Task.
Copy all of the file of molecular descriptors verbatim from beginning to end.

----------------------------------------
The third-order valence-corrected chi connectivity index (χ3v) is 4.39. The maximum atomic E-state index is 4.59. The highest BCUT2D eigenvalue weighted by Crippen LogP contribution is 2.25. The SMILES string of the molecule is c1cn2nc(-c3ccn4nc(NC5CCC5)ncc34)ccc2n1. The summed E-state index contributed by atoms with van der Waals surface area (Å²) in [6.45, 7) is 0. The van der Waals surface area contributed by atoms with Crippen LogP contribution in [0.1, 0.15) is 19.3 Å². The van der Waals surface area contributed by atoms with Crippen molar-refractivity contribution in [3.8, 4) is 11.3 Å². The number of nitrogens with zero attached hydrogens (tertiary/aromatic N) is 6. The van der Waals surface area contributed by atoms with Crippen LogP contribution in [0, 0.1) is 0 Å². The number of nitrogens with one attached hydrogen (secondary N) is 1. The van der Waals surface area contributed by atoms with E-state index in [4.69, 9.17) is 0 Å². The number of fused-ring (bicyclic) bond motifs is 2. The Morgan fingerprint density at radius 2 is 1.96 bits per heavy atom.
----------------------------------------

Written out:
The third-order valence-corrected chi connectivity index (χ3v) is 4.39. The maximum atomic E-state index is 4.59. The highest BCUT2D eigenvalue weighted by Crippen LogP contribution is 2.25. The SMILES string of the molecule is c1cn2nc(-c3ccn4nc(NC5CCC5)ncc34)ccc2n1. The summed E-state index contributed by atoms with van der Waals surface area (Å²) in [6.45, 7) is 0. The van der Waals surface area contributed by atoms with Crippen LogP contribution in [0.1, 0.15) is 19.3 Å². The van der Waals surface area contributed by atoms with Crippen molar-refractivity contribution in [3.8, 4) is 11.3 Å². The number of nitrogens with zero attached hydrogens (tertiary/aromatic N) is 6. The van der Waals surface area contributed by atoms with Crippen LogP contribution in [0, 0.1) is 0 Å². The number of nitrogens with one attached hydrogen (secondary N) is 1. The van der Waals surface area contributed by atoms with E-state index in [4.69, 9.17) is 0 Å². The number of fused-ring (bicyclic) bond motifs is 2. The Morgan fingerprint density at radius 2 is 1.96 bits per heavy atom.